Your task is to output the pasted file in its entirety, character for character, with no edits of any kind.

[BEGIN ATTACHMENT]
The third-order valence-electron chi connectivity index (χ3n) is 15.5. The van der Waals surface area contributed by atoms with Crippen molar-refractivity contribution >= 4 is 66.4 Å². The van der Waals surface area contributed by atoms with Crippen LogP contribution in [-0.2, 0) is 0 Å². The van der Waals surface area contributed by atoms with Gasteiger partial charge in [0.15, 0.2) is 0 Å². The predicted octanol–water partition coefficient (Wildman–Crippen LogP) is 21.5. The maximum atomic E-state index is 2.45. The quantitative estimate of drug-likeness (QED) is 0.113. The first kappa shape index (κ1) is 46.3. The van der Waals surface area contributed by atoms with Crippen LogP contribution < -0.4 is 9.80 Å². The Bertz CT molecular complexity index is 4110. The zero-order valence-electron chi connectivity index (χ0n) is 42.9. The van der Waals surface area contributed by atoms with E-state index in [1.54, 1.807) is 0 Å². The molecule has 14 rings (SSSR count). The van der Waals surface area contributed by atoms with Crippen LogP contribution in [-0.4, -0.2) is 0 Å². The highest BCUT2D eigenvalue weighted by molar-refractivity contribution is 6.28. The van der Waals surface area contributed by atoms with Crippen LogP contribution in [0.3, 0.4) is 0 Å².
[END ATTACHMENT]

The third-order valence-electron chi connectivity index (χ3n) is 15.5. The van der Waals surface area contributed by atoms with Crippen molar-refractivity contribution >= 4 is 66.4 Å². The van der Waals surface area contributed by atoms with Crippen LogP contribution in [-0.2, 0) is 0 Å². The van der Waals surface area contributed by atoms with Gasteiger partial charge in [0.15, 0.2) is 0 Å². The predicted octanol–water partition coefficient (Wildman–Crippen LogP) is 21.5. The maximum atomic E-state index is 2.45. The quantitative estimate of drug-likeness (QED) is 0.113. The first kappa shape index (κ1) is 46.3. The van der Waals surface area contributed by atoms with Crippen LogP contribution < -0.4 is 9.80 Å². The Bertz CT molecular complexity index is 4110. The zero-order valence-electron chi connectivity index (χ0n) is 42.9. The van der Waals surface area contributed by atoms with E-state index in [1.54, 1.807) is 0 Å². The molecule has 14 rings (SSSR count). The van der Waals surface area contributed by atoms with Crippen LogP contribution in [-0.4, -0.2) is 0 Å². The highest BCUT2D eigenvalue weighted by molar-refractivity contribution is 6.28. The van der Waals surface area contributed by atoms with Crippen LogP contribution in [0.3, 0.4) is 0 Å².